Douce’s Persian manuscripts

Among Douce’s portraits of ‘Learned Foreigners’ there is a plate from the European Magazine depicting the traveller Mirza Abu Talib Khan Isfahani (1752-1806):

Ridley after Drummond, Aboo Taleb Khan, 1801, etching and stipple (Ashmolean Museum, Oxford)

Douce wrote under the portrait: “This gentleman paid me a visit in Gower Street”. Their meeting must have taken place sometime between 1800 and 1803 during Khan’s European tour. In 1810, The travels of Mirza Abu Taleb Khan, in Asia, Africa, and Europe, during the years 1799, 1800, 1801, 1802, and 1803 were translated by Charles Stewart and published in London (for Douce’s copy, see Bodleian Douce M 27-28).

What did Douce and his visitor talk about? In the catalogue of books and manuscripts bequeathed by Douce to the Bodleian there is an entry on a Persian album containing ‘three of the five celebrated poems of Nizami’ (no. 348, p. 60):

Prefixed to the volumes are an account of the story of Leila and Mejnoun, by Mr. Douce: “some particulars relating to this Ms. communicated by Abootalib Khan, a gentleman from Lucknow” […] and the note following: “This Ms. originally belonged (as Aboo Talib told me) to Shaw Allum, whose library fell into the hands of Youlan Kaudir Khan, and being afterwards distributed among his adherents, it passed to Sujah Dowlah, the father of Azof Dowlah, who has been deposed by Saudit Allee.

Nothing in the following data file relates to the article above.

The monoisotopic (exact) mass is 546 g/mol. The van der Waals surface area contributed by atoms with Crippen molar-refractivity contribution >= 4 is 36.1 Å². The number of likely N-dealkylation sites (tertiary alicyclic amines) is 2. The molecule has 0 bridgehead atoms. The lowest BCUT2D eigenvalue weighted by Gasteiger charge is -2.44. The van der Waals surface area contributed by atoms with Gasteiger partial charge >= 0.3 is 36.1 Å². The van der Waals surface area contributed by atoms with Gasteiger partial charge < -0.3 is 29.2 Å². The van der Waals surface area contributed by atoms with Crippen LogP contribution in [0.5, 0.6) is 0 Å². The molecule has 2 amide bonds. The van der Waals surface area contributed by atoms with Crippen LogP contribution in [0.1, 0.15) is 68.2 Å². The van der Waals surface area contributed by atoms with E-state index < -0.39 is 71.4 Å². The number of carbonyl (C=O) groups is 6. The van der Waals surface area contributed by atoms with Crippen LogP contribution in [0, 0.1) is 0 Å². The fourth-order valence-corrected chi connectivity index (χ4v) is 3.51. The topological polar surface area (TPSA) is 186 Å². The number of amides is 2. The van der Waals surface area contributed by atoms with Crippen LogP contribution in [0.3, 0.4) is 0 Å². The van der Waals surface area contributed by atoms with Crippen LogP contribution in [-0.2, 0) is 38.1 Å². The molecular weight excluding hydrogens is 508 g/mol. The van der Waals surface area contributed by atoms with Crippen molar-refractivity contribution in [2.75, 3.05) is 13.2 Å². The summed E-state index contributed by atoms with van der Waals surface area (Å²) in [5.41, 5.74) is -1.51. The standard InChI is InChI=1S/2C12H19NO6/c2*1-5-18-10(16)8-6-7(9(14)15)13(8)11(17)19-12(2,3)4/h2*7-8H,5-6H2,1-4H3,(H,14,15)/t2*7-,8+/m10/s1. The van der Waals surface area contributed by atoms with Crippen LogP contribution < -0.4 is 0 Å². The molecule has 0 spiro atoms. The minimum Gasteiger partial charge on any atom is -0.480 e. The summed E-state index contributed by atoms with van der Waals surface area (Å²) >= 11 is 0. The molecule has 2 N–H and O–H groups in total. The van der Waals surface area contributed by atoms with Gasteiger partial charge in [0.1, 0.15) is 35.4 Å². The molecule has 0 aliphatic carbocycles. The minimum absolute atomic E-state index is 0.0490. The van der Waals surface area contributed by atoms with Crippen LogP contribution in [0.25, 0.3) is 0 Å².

The manuscript is beautifully illustrated, as can be seen in this painting from Layla u Majnun:

Mughal, early 17th century, Majnun among the animals, Bodleian Library, Oxford, MS Douce 348, fol 42r.

According to Thomas F. Dibdin, Douce and his friends Sir Gore Ouseley (1770-1844) and Sir Charles Wilkins (1749-1836) ‘could expatiate with the happiest effect’ upon the ‘singularly interesting subject’ of Persian art. At the time, Wilkins was working on a dictionary of Sanskrit that he never completed; Ouseley’s Persian manuscripts, also in the Bodleian, include a seventeenth-century Mughal album containing calligraphy and paintings:

Muhammad Ikhlas i Abid, Shah Jehan and his court, watercolour and gilt on paper (Bodleian Library, Oxford)


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